For three decades, Dick Strauss has campaigned for dealer rights. He is a dedicated member of the Virginia Auto Dealers Association and the National Automobile Dealers Association.
Now, all that hard work has put Strauss in an awkward position.
Last month, he sold his Virginia dealership to Ford Motor Co., paving the way for a dealership consolidation in Richmond.
But both the Virginia dealers association and NADA oppose Ford's consolidations, called Auto Collections.
'I don't support him,' said a Virginia Ford dealer who declined to be identified. 'It is a strangely unique situation. I find it a little difficult. For him to sell the dealership like that surprised me.'
However, other dealers support Strauss, a former NADApresident. And the Virginia dealers association saves its angry rhetoric for Ford's strategy, not Strauss.
'Ford made him an enticing offer,' said Donald Hall, CEO of the Virginia dealers association. 'He has done something that benefits him and his family. He did what was in his best interest. He sold to a willing and able party. No one can fault him for that, and shame on us if we did.
'He is persuasive, articulate and knows the issues well. We want him working with us.'
RIGHT TO SELL
Another Virginia Ford dealer, who also declined to be identified, said: 'A dealer should have the right to sell. Dick Strauss has an asset and he should be able to convey that asset.'
Strauss declined to talk about the situation. 'It would be inappropriate to make any comment at this time,' he said.
He remains active with both the Virginia dealers association and NADA. For example, Strauss met Dec. 13 with U.S. Rep. Tom Bliley, R-Va., chairman of the House Commerce Committee, at the invitation of the Virginia dealers association.
Strauss has confirmed that he sold Dick Strauss Ford to an unidentified 'dealer/investor' who was represented by Ford. Ford has notified the Virginia Department of Motor Vehicles that the store will be included in a planned Richmond Auto Collection.
Virginia law states that an immediate family member or a store manager with more than five years' experience has the first right to buy an automobile dealership, Hall said. If that does not occur, the automaker has the right of first refusal, meaning the factory is allowed to step in, match any offer, and purchase the store, he said.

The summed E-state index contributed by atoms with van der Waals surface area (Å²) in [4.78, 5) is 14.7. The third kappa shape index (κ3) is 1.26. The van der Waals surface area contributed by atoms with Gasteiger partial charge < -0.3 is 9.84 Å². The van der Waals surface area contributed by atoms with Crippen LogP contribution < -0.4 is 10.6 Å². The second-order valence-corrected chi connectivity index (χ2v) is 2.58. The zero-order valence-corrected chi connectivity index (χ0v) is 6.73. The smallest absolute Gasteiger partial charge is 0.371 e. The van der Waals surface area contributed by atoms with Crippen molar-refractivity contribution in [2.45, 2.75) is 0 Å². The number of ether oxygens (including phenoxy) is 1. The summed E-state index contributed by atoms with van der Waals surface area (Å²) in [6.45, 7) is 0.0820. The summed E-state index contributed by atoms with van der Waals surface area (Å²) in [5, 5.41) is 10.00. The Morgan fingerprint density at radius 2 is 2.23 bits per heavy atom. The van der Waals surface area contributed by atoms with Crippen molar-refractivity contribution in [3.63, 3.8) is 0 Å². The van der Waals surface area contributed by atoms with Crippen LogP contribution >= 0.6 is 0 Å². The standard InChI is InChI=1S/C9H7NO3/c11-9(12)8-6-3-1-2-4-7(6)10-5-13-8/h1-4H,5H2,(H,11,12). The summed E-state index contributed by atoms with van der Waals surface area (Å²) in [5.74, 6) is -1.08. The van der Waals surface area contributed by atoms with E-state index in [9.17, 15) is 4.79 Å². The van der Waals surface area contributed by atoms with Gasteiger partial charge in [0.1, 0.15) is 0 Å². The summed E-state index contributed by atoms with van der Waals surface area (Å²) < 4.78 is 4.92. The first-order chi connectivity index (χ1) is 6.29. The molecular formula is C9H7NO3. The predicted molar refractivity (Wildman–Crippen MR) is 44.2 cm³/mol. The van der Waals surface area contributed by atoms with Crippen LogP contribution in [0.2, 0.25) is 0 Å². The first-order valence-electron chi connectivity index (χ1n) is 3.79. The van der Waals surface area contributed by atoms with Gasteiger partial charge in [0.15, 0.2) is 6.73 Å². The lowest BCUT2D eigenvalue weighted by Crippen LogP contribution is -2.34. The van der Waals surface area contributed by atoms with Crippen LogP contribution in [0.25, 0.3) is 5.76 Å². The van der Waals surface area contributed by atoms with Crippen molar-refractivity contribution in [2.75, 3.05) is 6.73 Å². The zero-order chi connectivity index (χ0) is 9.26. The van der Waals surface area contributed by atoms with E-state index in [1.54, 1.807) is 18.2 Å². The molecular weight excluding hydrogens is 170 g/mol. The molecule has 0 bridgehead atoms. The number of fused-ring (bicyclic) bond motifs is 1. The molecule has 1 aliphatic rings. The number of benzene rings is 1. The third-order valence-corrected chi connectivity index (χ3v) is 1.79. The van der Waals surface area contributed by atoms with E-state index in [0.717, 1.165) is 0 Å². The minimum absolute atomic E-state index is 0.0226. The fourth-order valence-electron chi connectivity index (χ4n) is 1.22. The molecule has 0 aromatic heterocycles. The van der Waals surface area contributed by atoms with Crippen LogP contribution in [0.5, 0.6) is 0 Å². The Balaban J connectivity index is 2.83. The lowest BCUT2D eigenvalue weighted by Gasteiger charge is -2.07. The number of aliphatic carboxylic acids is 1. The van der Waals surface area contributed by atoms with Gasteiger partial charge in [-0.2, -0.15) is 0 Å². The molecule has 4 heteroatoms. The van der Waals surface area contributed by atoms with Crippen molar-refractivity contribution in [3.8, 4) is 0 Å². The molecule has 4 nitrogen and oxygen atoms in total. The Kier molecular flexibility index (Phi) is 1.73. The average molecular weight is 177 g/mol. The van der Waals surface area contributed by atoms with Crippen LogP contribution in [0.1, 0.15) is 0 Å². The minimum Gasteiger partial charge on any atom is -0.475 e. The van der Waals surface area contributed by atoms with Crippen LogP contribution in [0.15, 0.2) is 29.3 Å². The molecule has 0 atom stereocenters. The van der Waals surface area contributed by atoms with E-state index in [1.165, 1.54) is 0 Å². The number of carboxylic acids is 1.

'Virginia is one of the few states with this law,' Hall said. 'The factory has the right to step in during the buy/sell.'
TUG OF WAR
Strauss' position showcases the tumult sweeping automotive distribution. Manufacturers and retailers are grappling with retail consolidation and the Internet, trying to cut distribution costs and stay ahead of customer demands.
In 1997, Ford responded to the changes by establishing Auto Collections in metropolitan markets. Dealers and the automaker jointly own the ventures, which oversee sales and service in an entire market.
NADA is fighting factory intrusion into retailing, arguing that factory stores are inherently unfair and likely to receive preferential treatment. The Virginia dealers association has vowed to fight the Richmond Auto Collection in the courts and state legislature.
At NADA, Strauss is a member of the Dealer Election Action Committee, the political action committee that raises and distributes election-campaign money.
'This is a fund-raising group for pro-business congressional candidates,' said Mike Morrissey, NADA spokesman. 'Factory ownership is not an issue that federal legislation has taken up. Franchise law is first and foremost a state issue.'
Strauss is not a member of NADA's industry relations committee, which is waging NADA's front-line fight against factory ownership.
But Strauss is invited to board meetings of the Virginia dealers association because he is a past president.
'I attend, yes,' Strauss said. 'It depends on my schedule.'
Hall, CEO of the Virginia dealers association, said that so far he has not faced the dilemma of Strauss attending a meeting to discuss the fight against the Richmond Auto Collection.
'He was out of the country in October, and that is when we discussed this,' Hall said. 'I don't know if he would be asked to leave the room. This is not about Dick Strauss. This is about the factory abiding by the rules.'
The association argues that Ford is violating Virginia laws prohibiting factories from owning and operating dealerships.